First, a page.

July 29, 2014
ZEN is an invitation to go beyond human prejudice for pleasure over pain, winning over losing, joy over sadness. Within the context of compassion, ZEN is impartial, plays no favorites.
ZEN is a first step in seeing the finite universe from the perspective of the infinity from which it is born. The shark's teeth are created with the same care as the baby's eyelashes.
ZEN is an invitation to re-think the way we see the world, putting human sympathies into a balanced perspective.
Thankyou, John, for your thoughts. I like the way you say Zen is an invitation to rethink (or perhaps, re-experience) the way we see the world.
Compassion, though, is a tricky subject. I know for many years I had a problem with Buddhism (and possibly still do, with many Buddhists) with a sense that somehow compassion is not as important an aspect as it is, say, in Christianity. But there is much nuance in the whole idea of compassion in Buddhism - and Zen.
I agree with you that Zen is impartial in regards to compassion, but only if you are saying that it is impartial to the ''idea'', or ''concept'', or ''goal'' of compassion. But at the same time, the truth of Zen, the expression of it, is inseparable to the reality of compassion.
It is not so much that in Zen we aspire to compassion; rather, through Zen we break down the barriers that separate us from compassion. The word itself means, ''to suffer with''. It is the essence of our Boddhisattva Vow. Not an aspiration, but a recognition of the lack of intrinsic separation between us and other.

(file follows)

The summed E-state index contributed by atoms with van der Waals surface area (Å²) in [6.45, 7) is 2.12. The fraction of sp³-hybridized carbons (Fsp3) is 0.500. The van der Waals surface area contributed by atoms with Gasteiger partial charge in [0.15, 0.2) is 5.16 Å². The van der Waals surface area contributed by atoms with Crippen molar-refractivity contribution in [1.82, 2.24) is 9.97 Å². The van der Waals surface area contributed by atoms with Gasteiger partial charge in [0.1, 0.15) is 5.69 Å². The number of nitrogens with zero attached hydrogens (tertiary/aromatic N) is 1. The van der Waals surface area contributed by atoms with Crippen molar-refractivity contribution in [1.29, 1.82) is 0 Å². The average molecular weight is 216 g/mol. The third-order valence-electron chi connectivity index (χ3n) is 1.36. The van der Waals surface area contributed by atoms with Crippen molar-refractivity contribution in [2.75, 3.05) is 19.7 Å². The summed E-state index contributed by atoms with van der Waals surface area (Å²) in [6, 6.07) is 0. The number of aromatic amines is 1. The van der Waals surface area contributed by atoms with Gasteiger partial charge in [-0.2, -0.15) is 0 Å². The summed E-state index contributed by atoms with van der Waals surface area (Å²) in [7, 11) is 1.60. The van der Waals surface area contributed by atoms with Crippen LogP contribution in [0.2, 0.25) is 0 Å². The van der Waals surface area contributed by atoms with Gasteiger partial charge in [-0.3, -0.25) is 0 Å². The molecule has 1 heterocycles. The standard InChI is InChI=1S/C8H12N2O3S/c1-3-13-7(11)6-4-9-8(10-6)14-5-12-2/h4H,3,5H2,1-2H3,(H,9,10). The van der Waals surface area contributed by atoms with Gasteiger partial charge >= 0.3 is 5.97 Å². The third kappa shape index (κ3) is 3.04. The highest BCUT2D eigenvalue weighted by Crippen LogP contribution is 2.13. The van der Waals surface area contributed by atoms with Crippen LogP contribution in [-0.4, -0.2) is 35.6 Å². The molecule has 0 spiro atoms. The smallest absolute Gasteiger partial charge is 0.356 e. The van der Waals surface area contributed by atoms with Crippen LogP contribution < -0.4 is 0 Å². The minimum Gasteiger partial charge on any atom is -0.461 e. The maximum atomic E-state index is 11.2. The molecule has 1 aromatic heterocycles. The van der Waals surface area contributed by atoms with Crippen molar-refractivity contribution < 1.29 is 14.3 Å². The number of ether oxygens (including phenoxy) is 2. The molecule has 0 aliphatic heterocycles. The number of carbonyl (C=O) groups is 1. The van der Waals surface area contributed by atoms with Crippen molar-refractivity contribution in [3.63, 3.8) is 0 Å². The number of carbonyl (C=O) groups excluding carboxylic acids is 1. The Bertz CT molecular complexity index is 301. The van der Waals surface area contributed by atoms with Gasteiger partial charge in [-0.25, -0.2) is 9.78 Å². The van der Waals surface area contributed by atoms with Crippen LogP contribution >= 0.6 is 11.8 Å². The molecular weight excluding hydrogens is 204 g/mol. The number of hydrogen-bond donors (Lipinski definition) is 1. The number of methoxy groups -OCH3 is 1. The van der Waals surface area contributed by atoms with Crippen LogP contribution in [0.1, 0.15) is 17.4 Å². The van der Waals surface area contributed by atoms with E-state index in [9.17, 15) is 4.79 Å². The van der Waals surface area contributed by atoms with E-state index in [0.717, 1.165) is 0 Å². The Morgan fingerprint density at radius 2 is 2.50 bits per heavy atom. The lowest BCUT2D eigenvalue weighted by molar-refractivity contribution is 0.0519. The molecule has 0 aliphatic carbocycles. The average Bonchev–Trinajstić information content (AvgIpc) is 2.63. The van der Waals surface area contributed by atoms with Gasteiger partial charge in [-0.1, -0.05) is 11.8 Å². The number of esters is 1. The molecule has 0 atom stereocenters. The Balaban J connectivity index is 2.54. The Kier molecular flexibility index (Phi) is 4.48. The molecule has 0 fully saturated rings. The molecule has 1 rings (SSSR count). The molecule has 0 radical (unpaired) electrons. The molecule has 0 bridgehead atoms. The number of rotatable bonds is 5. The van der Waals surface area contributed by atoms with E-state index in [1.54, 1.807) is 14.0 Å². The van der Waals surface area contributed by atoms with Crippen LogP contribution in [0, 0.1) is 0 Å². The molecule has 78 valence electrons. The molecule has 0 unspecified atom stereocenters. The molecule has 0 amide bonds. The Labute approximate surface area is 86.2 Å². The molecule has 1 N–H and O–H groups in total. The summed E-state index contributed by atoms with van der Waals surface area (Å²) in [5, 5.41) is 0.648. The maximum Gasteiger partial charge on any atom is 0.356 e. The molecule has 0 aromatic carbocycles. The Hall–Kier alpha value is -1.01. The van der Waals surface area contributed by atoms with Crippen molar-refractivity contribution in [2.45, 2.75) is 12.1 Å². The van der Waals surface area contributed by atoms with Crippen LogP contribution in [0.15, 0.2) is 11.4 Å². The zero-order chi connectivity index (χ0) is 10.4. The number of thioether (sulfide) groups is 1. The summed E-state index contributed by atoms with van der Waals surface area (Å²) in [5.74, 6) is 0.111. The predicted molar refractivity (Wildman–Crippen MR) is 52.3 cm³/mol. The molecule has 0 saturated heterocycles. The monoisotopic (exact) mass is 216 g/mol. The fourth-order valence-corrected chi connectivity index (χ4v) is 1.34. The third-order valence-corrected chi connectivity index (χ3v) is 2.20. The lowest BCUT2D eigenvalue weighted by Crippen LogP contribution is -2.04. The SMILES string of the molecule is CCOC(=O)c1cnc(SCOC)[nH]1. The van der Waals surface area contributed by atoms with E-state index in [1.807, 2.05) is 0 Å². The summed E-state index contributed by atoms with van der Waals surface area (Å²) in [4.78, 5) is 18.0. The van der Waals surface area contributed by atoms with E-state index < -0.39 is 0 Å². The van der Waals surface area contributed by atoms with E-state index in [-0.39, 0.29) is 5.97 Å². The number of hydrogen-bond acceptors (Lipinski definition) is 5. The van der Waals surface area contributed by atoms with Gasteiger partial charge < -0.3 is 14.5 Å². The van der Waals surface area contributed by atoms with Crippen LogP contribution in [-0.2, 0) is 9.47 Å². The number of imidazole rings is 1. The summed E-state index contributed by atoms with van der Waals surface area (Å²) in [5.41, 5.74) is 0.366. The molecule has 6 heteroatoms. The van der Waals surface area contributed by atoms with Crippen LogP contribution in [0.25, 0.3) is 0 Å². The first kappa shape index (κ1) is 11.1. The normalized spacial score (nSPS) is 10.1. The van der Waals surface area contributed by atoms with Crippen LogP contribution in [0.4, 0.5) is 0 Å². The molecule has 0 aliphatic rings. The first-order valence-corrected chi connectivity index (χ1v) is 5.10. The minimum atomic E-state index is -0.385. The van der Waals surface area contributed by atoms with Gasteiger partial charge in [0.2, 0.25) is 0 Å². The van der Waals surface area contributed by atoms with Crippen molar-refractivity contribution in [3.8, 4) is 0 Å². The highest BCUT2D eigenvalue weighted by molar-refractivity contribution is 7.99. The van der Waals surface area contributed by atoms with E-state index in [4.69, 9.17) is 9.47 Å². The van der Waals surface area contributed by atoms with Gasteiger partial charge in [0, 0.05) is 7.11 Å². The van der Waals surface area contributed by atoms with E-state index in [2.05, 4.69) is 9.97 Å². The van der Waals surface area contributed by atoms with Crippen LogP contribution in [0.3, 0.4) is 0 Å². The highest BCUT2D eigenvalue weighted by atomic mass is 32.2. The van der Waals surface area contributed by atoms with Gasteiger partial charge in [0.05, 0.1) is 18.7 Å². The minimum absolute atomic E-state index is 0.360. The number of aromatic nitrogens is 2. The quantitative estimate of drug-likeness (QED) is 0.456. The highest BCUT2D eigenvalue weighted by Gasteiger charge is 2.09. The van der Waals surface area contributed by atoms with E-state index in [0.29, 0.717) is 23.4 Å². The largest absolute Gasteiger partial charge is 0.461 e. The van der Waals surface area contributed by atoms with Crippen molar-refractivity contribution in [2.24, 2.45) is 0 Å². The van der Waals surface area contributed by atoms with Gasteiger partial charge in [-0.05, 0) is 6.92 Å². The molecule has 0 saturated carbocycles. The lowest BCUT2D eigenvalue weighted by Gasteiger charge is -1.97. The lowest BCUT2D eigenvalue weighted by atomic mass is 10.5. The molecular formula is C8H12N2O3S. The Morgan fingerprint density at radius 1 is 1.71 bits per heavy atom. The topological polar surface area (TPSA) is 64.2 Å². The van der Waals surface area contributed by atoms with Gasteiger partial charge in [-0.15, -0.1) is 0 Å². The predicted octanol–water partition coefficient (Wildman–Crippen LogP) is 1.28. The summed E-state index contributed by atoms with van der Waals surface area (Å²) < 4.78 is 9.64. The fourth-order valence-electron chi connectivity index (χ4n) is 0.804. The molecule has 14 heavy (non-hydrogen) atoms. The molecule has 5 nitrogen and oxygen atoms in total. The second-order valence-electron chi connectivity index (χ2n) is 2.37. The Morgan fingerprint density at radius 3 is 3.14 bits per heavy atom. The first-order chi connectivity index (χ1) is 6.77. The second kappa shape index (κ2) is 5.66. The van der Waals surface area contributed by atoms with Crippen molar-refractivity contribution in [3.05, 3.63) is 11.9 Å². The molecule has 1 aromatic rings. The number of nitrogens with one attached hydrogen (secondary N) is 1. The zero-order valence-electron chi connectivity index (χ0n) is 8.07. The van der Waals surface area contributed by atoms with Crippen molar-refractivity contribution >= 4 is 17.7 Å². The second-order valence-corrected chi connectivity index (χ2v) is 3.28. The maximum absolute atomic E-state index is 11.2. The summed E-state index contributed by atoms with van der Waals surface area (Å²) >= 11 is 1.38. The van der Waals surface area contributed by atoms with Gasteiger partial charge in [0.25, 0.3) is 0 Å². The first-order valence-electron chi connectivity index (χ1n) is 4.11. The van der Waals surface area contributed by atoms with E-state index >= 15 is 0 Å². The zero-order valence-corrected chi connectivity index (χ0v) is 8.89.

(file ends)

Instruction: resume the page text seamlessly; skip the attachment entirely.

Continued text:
Take care, and again, thankyou for your thoughts.
Impartial compassion is not indifference.
"THE PATH" The path which is worn into the ground by my feet every morning in the spring summer and fall. The path ground by my feet into the grass and soil which is regulary manicured. The path, which leads to an organic vegetable garden where there is a bench where I sit and meditate weather permitting. To silence the mind and then garden, weeding, planting, trimming, raking, Then at the end watering. Whatever task is at hand which needs to be done that day if any. Reminding myself of my impermanence and thinking of the "unknowable" and accepting what I do not have answers for. Grateful for the chirping birds or crickets and all that is good peaceful and serene. Calmly and patiently awaiting the answers maybe perhaps someday. A Flower arrangement maybe picked? To bring in the home for others to enjoy. The happines of truth because happiness is the truth. When vegetables are finally available to be picked and eaten. A most satisfying and healthy salad meal. This is the heaven on Earth. Look no further "grasshopper" "To be like a duck in a lake when it is raining" ("bABYLoN joHN" John McArdle FACEBOOK [bowing humbly]